June 8 - 1931: Sub leaves Provincetown for North Pole

Proved subs can operate beneath the polar ice cap
Wilkin's Nautilus at the dock in Spitsbergen (left) and at the edge of the polar ice cap (right).

1931: Nautilus is leaving for North Pole

On this day in 1931, the submarine Nautilus was reported in dense fog 238 miles off Cape Cod on its way to attempt to explore the North Pole under the ice cap.

Sir George Hubert Wilkins, who arranged this first attempt at navigating under the polar region, was an Australian polar explorer, pilot, soldier, geographer and photographer.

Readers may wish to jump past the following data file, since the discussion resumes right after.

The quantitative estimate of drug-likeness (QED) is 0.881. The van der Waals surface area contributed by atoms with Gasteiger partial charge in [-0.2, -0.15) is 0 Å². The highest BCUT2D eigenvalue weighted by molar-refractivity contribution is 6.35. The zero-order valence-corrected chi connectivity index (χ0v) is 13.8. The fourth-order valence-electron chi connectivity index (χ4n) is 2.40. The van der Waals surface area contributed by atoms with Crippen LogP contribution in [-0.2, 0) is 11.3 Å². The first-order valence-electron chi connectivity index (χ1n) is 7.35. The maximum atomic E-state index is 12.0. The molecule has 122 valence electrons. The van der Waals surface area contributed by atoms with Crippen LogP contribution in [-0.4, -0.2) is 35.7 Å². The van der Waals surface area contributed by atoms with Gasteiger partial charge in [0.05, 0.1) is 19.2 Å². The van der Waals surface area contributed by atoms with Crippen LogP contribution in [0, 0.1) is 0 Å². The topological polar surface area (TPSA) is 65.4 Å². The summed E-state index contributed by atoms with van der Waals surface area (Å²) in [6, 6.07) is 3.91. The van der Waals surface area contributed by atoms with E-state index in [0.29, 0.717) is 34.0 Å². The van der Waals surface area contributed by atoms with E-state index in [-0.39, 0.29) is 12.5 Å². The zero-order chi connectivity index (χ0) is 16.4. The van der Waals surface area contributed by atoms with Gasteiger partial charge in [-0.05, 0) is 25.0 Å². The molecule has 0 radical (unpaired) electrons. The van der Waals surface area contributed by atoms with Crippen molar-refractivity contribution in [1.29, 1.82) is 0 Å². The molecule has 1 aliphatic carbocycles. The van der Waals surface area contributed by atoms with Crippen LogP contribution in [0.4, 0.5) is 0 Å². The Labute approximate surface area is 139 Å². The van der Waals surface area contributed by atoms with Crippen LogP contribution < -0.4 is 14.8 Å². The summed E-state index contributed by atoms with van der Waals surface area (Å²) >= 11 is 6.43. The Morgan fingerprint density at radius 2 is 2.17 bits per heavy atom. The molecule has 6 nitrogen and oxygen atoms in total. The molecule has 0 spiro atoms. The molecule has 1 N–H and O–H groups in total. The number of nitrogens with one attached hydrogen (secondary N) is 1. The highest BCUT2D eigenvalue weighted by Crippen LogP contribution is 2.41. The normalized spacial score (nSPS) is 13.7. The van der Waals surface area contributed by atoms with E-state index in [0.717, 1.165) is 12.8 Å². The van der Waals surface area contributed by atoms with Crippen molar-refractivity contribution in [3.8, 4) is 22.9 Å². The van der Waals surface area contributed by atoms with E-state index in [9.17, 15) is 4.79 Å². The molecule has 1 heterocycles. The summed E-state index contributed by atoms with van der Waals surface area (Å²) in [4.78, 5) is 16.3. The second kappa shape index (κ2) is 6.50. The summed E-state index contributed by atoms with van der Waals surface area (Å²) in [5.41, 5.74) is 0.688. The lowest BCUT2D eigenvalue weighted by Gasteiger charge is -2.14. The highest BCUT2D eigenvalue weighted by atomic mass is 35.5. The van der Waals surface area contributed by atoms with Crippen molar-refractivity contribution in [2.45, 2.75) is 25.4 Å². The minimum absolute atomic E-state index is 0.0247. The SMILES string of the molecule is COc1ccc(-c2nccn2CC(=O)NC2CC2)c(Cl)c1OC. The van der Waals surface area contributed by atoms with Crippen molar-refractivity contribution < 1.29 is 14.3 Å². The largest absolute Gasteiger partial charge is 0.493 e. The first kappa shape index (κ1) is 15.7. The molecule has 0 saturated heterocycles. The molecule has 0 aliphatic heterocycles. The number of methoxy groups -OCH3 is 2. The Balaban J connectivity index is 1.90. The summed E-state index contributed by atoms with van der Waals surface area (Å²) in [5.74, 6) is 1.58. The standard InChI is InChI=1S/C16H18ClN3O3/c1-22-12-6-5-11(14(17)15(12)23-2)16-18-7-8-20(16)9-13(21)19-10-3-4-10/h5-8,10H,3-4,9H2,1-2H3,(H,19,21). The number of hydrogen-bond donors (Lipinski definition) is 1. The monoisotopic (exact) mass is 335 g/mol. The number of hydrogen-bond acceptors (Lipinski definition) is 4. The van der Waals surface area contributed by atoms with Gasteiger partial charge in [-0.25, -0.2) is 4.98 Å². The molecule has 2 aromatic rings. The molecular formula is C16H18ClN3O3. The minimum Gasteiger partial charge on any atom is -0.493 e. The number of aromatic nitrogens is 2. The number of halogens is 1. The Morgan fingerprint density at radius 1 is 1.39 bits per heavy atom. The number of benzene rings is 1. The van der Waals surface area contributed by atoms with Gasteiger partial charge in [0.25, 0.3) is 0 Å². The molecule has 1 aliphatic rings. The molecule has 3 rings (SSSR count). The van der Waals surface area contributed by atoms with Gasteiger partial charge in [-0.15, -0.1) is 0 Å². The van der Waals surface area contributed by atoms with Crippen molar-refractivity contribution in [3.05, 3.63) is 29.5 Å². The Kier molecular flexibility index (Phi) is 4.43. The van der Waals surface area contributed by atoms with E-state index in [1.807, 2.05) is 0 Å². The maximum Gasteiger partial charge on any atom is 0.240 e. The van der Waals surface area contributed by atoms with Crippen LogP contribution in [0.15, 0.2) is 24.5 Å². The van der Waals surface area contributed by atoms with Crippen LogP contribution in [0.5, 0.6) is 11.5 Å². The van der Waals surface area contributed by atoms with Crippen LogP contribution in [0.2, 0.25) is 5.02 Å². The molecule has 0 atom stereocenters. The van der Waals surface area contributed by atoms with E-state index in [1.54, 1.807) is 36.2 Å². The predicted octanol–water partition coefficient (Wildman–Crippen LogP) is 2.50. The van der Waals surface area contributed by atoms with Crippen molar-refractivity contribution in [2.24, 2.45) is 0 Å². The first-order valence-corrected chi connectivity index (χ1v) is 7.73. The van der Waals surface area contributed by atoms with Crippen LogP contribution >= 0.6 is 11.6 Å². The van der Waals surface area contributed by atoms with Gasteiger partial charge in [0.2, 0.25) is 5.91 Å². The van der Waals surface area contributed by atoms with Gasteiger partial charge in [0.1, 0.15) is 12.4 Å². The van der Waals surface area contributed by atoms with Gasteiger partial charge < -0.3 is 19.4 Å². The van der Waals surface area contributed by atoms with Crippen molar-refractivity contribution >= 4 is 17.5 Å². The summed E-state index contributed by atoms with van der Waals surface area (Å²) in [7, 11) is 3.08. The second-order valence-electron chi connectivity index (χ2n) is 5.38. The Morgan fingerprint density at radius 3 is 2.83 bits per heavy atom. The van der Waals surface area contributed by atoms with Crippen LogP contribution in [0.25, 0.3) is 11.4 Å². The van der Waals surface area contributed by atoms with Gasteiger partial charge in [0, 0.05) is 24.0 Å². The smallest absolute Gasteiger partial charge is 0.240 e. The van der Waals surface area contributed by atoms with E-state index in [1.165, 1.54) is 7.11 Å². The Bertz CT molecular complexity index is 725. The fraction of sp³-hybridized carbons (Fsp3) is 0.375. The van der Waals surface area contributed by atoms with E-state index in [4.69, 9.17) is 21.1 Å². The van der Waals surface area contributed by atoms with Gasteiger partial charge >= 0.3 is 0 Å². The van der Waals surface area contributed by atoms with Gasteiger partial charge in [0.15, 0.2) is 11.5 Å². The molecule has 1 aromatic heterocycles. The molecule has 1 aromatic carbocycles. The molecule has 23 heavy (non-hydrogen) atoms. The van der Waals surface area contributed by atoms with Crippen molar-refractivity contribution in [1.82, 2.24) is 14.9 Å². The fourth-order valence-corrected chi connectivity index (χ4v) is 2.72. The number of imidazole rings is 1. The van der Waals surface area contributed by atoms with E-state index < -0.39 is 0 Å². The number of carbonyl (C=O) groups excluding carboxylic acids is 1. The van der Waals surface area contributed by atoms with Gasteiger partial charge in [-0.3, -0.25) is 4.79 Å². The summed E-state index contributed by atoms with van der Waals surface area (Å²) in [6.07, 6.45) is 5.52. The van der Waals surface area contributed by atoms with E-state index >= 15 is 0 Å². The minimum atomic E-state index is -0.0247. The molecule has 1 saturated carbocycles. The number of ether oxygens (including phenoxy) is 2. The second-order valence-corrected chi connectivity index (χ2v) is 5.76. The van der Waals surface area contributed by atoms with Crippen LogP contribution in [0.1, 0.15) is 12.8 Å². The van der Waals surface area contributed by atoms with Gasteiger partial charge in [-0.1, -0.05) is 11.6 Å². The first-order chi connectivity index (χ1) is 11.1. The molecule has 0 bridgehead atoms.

Wilkins led the failed Nautilus expedition to the North Pole in the summer of 1931. Despite the failure to meet his intended objective, he was able to prove that submarines were capable of operating beneath the polar ice cap, thereby paving the way for future successful missions.


The Nautilus was USS O-12 (SS-73), an O-class submarine of the United States Navy. Her keel was laid down on 6 March 1916 by the Lake Torpedo Boat Company in Bridgeport, Connecticut.

Wilkins died in the United States in 1958. The US Navy took his ashes to the North Pole aboard the submarine USS Skate on 17 March 1959.

U.S. Navy photos.

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